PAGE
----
Alumni Interview with Andrew A. Stewart
|Photo by Sarah Logemann|
What are some of the major achievements of your career?
I currently run a music therapy program at a major hospital/outpatient clinic, which I designed, proposed and implemented myself. I have contributed a chapter, based on my research in a book called Music Therapy in the NICU (neo-natal intensive care unit), which contains other contributions from the field's leading therapists in the population. I presented this work at a national conference on neonatal music therapy in New York last year. In pursuit of my music therapy degree I was awarded the Gary Burton Music Therapy Scholarship. After completing the coursework and internship I gained certification from the Certification Board for Music Therapy.
Prior to pursuing my degree in Music Therapy, I had actually received my Bachelors degree in Electronic Production and Design from the college two years earlier. I was also a Berklee Entering Student Talent (B.E.S.T.) scholarship recipient.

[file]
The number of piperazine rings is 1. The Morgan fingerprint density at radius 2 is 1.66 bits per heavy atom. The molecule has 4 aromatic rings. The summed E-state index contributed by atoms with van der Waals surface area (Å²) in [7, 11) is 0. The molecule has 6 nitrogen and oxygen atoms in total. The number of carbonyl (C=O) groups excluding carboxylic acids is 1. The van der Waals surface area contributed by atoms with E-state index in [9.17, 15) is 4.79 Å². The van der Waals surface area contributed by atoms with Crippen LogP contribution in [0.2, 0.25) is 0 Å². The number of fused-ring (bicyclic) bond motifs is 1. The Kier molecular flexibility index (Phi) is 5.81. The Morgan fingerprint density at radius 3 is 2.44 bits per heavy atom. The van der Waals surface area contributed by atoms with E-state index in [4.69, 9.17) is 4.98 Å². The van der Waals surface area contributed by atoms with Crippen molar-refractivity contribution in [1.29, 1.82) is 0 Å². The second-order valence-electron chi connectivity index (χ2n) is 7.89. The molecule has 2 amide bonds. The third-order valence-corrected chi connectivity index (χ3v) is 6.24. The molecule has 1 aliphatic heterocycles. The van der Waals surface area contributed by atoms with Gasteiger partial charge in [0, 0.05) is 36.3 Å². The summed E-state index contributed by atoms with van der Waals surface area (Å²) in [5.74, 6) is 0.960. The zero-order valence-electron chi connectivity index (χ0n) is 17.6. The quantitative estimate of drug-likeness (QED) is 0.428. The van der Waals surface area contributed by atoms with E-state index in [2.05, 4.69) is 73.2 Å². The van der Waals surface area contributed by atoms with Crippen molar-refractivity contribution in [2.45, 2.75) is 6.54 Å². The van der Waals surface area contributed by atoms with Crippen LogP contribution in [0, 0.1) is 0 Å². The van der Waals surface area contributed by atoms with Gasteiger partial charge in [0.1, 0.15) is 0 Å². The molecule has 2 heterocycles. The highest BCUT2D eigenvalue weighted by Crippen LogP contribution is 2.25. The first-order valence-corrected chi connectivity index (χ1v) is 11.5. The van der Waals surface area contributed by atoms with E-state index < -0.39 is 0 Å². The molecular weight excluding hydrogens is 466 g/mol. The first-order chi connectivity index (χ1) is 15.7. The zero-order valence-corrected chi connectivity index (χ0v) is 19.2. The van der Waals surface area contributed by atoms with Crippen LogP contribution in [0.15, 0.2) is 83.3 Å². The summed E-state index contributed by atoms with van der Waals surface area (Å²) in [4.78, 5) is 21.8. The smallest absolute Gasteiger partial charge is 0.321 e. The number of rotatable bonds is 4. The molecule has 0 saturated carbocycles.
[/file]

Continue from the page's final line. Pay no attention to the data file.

What made you decide to pursue music therapy as a career?
When asked, "What do you want to do when you grow up?" a child rarely responds with "I want to be a music therapist!" I was 25 years old with a degree in music before I discovered a field that reflected both my personality and my overall musical intentions. In some way every musician tries to use music to assist others. Whether we compose, produce, arrange or perform, all of us carry a certain degree of responsibility to our art. Going to Berklee for my first degree helped reinforce my sense of responsibility to music.